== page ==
When a couple is dividing their possessions after a rough breakup, it is common for the parties involved to want to retain more than their fair share of the assets, especially if their value is more than nominal. If you are in possession of a diamond engagement ring, you may think that getting rid of it and maybe getting some money for it may be the best way to stop your partner from getting it back. However, following through with this idea may not be the smartest move.
An Ontario woman found out the hard way when she was ordered by the court to compensate her ex-fiancé for the full price of the ring even though she sold it for 1/7th of its actual value (Pavan v Laudadio). In this case, the couple was at a disagreement about who gets to keep the $22,000 engagement ring after their engagement ended. The donor of the ring demanded its return, but the woman refused. Instead, during the court proceedings she sold the ring for $3,000 with the belief that if she no longer possessed it, she could not be forced to return it.
The court did not support her view. The judge ruled that since the ring was a conditional gift and the marriage did not occur, the ring must be returned to the donor. As the recovery of the ring was impossible, she was ordered to pay the full value of the ring ($19,000 over what she earned from its sale!)
So, if you are ever in dispute about who should keep the engagement ring, hold off on selling it, especially if you are in the process of a lawsuit.
Who legally owns an engagement ring after divorce in Canada?
Although there are couples who forced to experience the fall of an engagement, there are still many who make it down the aisle. Some end up living out their lives happily together, while some realize that things aren’t working out as well as they hoped. If divorce or separation is on the line, what happens to the engagement ring?
When spouses are not able to separate amicably, they usually require the involvement of courts and lawyers to help them divide their assets through a process called equalization. This process aims to puts the spouses in an equal financial position by allowing each party to each calculate the value of their assets and then divide them equitably.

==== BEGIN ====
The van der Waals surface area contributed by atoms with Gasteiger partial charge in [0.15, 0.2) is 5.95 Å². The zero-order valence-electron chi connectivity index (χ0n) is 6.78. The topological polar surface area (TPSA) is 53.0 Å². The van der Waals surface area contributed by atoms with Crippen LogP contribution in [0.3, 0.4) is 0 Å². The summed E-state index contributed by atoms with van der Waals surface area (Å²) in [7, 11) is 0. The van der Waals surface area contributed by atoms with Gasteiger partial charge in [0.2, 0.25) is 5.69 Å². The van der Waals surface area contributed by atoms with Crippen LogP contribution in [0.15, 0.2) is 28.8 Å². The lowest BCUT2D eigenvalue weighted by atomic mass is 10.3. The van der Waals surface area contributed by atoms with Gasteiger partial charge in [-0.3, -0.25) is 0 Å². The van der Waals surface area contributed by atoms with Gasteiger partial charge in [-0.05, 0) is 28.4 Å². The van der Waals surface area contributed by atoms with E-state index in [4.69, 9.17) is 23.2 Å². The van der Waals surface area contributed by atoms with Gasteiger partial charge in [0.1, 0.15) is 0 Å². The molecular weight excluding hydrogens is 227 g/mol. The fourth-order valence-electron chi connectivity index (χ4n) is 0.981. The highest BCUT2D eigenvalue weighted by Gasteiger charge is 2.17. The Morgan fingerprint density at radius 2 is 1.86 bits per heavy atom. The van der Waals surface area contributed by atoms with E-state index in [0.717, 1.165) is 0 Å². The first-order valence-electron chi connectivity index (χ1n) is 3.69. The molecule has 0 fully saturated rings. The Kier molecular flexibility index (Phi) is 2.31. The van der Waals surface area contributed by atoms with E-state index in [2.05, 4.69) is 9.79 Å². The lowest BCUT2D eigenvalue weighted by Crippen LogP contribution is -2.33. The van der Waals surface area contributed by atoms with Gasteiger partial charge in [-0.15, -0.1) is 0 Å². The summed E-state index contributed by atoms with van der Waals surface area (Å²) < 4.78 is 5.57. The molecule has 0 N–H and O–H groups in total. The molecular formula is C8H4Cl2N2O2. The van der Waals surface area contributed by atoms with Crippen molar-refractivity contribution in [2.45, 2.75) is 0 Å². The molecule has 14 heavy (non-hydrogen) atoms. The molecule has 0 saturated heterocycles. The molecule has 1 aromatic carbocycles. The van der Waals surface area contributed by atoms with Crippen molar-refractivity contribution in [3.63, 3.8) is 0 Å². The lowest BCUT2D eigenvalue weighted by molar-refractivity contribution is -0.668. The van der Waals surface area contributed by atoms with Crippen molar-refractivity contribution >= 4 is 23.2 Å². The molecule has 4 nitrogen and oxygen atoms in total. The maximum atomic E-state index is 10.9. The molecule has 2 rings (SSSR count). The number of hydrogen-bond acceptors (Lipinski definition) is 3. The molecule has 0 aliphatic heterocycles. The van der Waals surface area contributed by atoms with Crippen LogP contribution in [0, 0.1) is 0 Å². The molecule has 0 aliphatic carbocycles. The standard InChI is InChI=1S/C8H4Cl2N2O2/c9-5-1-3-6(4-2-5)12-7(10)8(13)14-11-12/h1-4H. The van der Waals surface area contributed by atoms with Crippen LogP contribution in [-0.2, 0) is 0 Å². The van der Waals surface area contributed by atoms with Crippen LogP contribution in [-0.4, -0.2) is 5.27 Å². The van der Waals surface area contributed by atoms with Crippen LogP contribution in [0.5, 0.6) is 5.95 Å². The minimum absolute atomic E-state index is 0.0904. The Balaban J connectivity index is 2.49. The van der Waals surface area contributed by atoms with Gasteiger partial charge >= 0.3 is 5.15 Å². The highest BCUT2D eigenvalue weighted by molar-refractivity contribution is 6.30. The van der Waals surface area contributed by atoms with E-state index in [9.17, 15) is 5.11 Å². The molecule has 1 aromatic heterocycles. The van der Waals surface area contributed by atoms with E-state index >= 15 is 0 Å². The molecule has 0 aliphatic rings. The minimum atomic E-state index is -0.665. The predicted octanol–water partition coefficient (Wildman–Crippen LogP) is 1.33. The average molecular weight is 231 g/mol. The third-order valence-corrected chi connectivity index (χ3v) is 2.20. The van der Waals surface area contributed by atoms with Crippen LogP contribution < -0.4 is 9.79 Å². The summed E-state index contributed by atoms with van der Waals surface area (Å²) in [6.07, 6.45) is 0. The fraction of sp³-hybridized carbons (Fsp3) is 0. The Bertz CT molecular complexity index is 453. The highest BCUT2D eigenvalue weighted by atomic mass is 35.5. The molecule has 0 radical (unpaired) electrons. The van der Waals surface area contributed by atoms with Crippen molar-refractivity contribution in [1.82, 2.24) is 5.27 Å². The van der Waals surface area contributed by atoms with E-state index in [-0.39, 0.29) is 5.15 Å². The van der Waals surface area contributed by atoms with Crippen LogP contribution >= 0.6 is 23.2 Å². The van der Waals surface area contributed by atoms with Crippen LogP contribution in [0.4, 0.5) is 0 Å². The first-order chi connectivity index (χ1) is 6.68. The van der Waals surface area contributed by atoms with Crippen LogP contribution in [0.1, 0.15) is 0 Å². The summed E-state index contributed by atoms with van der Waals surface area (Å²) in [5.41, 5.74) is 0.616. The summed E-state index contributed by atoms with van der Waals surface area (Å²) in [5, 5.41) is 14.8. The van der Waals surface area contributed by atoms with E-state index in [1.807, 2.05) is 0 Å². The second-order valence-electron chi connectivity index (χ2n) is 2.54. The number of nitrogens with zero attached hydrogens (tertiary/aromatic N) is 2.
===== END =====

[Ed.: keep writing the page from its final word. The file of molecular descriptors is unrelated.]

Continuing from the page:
For the calculation, not all assets are counted. The Family Law Act in Ontario outlines that assets owned by spouses on or before the date of marriage, such as an engagement ring, are deducted from the spouses’ net property value.
In the case of Roback v Roback, the court concluded that the husband’s wedding ring and the engagement and wedding rings of the wife were owned as of the marriage date. For this reason, the rings’ value is excluded from the equalization process. This means that there was no requirement to share the value of the ring as they were given before to marriage.
Are There Any Exceptions?
Although an engagement ring’s value can be deducted from the calculation if it was given prior to marriage, any increased value of the ring during marriage may be subject to division between spouses. If the ring’s monetary value has been intermingled with other family assets, it will also be subject to sharing.
For example: Sally and Billy are married. Sally sold her $10,000 engagement ring to help pay off the mortgage and do some renovations on the family home. The couple is now getting a divorce and dividing assets. Since Sally intermingled the value of the ring with other family assets, she cannot deduct it from their personal net family property calculation despite receiving it before marriage. The courts will presume that she intended to gift half of the value of the ring to Billy.
Will a Domestic Contract Protect My Rings in Case I Get Divorced?
A domestic contract, such as a prenuptial agreement, can determine which assets will be part of the equalization process in case the couple gets a divorce. In a recent 2021 case, a domestic contract saved a woman’s engagement ring when her soon-to-be-ex-husband tried to take it from her (Murray v Choudhary).
The couple signed a prenup in 2007 which described what assets each person gets to keep if they ever got a divorce. The couple agreed that the engagement and wedding ring would be the woman’s to keep if they break up.
After a long 14 years, the couple filed for a divorce. Despite the contract signed before marriage, the man took back the engagement ring. The court found that the prenuptial agreement was valid and ordered the man to return the rings. Since he did not comply, the court ordered the equalization payment to the ex-wife to be increased by the value of the rings stolen from her.
What can you do to protect yourself?
Calling off an engagement or ending a marriage is not an easy decision, but sometimes relationships just don’t work out. Here are some things you should keep in mind to protect yourself:
- Make it clear that the diamond ring you are giving your beloved is an engagement ring and not a basic gift. An unconditional gift, such as a gift for birthdays or Christmas, are enforceable under contract law.
- Understand that the law cannot punish the person who was at fault for the end of the engagement, but it will take into consideration who ultimately broke it off.
- Ask for the ring promptly if the engagement fails.
- Do not try to sell the ring, especially if you are in a court proceeding about its ownership.
- If you are already married and want to keep the ring, do not intermingle it with other family assets.
- Sign a domestic contract with your partner. It can specify who gets to keep which assets in the case of a breakup.
- Most importantly, make sure you know the person you will be marrying before getting down on one knee!